That is allegedly why the FAA pushed UAT978 for light GA aircraft in the US.

  1. What is the consequence of congestion? Are packets corrupted as noise rises?

The only real problem is collisions, not noise. Unless you define unreadable-due-to-collision messages as noise, of course.

The consequence is simply that you miss any data whose message was unreadable. However, the protocol was specifically designed to be highly redundant to minimize the impact of low to moderate levels of loss. Exactly how much loss it can tolerate is not clear, but so far it doesn’t seem to be a problem in practice.

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  • $\begingroup$ Thanks, this answers everything and has given me a lot to look into. Couple more quick questions. Are "overlapping messages" and "collisions" the same thing? And, is there much current engineering research (such as Airspy) into raising bandwidth, or is there little incentive and technology to deal with the problem in a novel way? I have found 3-4 papers on the topic, I'll list them in my post once I get back to my computer. $\endgroup$ Mar 14 '21 at 1:51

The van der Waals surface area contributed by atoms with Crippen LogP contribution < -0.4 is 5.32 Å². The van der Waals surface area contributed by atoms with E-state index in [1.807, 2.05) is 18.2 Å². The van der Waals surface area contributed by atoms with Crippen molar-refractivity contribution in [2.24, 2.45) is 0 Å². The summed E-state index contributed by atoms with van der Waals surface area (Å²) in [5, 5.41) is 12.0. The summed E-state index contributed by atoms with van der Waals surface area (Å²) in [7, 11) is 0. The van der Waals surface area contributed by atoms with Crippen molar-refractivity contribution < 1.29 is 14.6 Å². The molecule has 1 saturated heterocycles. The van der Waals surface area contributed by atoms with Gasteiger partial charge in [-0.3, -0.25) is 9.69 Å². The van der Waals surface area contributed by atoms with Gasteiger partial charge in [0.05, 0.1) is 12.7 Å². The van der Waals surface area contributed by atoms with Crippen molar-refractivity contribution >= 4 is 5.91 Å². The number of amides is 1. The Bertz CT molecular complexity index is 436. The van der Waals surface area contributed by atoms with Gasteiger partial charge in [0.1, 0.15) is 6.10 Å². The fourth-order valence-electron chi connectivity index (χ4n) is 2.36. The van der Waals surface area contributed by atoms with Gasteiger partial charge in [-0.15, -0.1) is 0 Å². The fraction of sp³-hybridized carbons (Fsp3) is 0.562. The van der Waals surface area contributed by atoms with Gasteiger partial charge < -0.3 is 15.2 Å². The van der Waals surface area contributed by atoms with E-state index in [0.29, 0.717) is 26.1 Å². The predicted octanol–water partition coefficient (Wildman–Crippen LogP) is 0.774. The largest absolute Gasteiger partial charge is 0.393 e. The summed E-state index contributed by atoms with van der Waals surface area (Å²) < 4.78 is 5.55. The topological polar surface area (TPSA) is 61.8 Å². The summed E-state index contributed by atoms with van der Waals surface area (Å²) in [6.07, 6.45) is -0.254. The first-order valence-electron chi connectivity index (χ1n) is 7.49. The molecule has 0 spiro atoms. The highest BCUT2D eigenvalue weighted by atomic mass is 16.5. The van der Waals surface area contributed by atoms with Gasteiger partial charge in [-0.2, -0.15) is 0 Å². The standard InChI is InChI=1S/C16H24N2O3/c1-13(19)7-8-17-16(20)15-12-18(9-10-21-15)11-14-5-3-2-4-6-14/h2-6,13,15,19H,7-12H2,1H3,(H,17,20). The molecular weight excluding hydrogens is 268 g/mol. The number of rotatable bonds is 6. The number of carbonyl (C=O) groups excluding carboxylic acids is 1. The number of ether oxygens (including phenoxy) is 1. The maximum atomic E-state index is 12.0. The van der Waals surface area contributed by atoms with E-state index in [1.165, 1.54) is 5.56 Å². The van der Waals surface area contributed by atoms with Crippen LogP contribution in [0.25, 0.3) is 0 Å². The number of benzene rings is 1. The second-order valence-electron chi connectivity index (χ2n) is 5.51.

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    $\begingroup$ @RoryMcDonald Yes, overlap and collision are the same thing. Unlike WiFi or cell networks, 1090 has no mechanism to prevent collisions; it relies purely on FEC. There is no way to improve the bandwidth and remain compatible with existing Mode S equipment. $\endgroup$
    – StephenS
    Mar 14 '21 at 2:33
  • $\begingroup$ Another quick question, I've seen the term "ADS-B transponder", is this a misnomer? I thought transponder implied interrogation-repsonse was occurring, whereas ADS-B is automatic. $\endgroup$ Mar 15 '21 at 18:47
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    $\begingroup$ Technically, ADSB Out is a squitter. However, these are frequently integrated into a Mode S transponder, and the result is referred to as an “ADSB transponder”. $\endgroup$
    – StephenS
    Mar 15 '21 at 18:50
  • $\begingroup$ Ah I see, thanks. $\endgroup$ Mar 15 '21 at 18:52